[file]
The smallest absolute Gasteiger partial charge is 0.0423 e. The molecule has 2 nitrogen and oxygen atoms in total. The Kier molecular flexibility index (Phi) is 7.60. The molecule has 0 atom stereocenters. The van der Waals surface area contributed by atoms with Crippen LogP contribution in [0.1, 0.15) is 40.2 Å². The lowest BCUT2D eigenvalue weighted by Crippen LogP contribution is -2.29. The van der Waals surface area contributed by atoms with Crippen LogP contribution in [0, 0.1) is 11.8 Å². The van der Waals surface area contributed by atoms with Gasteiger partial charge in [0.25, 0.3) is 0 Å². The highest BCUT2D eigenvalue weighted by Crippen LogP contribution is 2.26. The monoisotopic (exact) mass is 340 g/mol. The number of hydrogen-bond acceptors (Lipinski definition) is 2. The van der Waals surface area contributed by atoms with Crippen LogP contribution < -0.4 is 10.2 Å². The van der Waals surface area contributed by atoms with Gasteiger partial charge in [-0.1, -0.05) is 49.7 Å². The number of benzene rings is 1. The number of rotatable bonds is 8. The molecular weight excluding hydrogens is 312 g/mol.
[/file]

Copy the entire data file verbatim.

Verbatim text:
The smallest absolute Gasteiger partial charge is 0.0423 e. The molecule has 2 nitrogen and oxygen atoms in total. The Kier molecular flexibility index (Phi) is 7.60. The molecule has 0 atom stereocenters. The van der Waals surface area contributed by atoms with Crippen LogP contribution in [0.1, 0.15) is 40.2 Å². The lowest BCUT2D eigenvalue weighted by Crippen LogP contribution is -2.29. The van der Waals surface area contributed by atoms with Crippen LogP contribution in [0, 0.1) is 11.8 Å². The van der Waals surface area contributed by atoms with Gasteiger partial charge in [0.25, 0.3) is 0 Å². The highest BCUT2D eigenvalue weighted by Crippen LogP contribution is 2.26. The monoisotopic (exact) mass is 340 g/mol. The number of hydrogen-bond acceptors (Lipinski definition) is 2. The van der Waals surface area contributed by atoms with Crippen LogP contribution < -0.4 is 10.2 Å². The van der Waals surface area contributed by atoms with Gasteiger partial charge in [-0.1, -0.05) is 49.7 Å². The number of benzene rings is 1. The number of rotatable bonds is 8. The molecular weight excluding hydrogens is 312 g/mol.